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- Jul 6th 2013, 03:56 AM #1

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- Jul 6th 2013, 04:28 AM #2

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## Re: vecror problem for the best only

Tedious, but I think the most straightforward way is to set up a coordinate system so that B is at the origin and C is on the x-axis, at (c, 0). You can take A to be at (a, b) and then find the coordinates of the other points.

- Jul 6th 2013, 04:51 AM #3
## Re: vecror problem for the best only

As written (or labelled) I don't think it is true.

Consider that $\displaystyle \overleftrightarrow {DE} \cap \overleftrightarrow {CE} = \left\{ E \right\}$, but**if**$\displaystyle G \in \overleftrightarrow {DE} \wedge G \in \overleftrightarrow {CE}$ then that means

$\displaystyle G=E$ but $\displaystyle G$ is the mid-point of $\displaystyle \overline{CE}$.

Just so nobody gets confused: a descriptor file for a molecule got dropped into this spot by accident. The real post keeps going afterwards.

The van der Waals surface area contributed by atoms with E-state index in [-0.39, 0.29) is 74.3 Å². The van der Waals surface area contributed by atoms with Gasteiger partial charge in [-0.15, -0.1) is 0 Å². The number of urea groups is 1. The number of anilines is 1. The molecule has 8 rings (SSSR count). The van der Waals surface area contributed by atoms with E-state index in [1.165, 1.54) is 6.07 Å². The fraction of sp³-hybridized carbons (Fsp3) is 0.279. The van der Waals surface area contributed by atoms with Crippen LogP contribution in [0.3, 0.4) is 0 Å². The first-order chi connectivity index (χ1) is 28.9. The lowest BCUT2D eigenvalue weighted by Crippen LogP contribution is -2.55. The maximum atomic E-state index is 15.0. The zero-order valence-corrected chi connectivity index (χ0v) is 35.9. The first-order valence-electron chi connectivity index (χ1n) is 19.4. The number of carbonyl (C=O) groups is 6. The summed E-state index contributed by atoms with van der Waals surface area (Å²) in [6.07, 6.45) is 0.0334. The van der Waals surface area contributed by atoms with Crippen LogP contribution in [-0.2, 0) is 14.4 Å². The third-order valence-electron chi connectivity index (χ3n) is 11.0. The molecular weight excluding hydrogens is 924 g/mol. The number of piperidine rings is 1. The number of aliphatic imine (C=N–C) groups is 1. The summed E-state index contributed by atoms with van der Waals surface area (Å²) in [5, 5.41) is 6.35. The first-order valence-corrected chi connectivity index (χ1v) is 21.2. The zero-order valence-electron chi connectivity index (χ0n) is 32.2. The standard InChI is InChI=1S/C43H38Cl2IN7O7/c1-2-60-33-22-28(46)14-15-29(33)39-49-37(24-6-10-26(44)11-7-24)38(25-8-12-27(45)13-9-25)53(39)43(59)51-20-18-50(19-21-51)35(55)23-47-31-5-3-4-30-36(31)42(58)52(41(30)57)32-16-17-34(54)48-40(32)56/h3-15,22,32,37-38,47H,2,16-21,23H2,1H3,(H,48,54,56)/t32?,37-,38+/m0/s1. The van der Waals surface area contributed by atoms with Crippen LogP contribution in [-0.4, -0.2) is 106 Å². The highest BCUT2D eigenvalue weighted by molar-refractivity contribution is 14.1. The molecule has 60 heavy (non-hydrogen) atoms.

**Have I miss-read the problem?**

- Jul 6th 2013, 08:02 AM #4

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- Aug 14th 2013, 05:52 PM #5

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## Re: vecror problem for the best only

Put A at (0,0), B at (0,3), C at (4,0).

According to the problem statement, D is at (3,0), E is at (0,2) and G (midpoint of CE) is at (2,1).

x - 2y = 0 defines the line AG.

3x + 4y = 12 defines the line BC.

Solve for the intersection and you get F at (12/5,6/5) which is 2/5 of the way from C to B.

So AF and CE intersect at G for the 3-4-5 triangle with A at the origin.

Stretching the axes and varying the angle between them preserves the proportional placement of the points and demonstrates the relation for any triangle.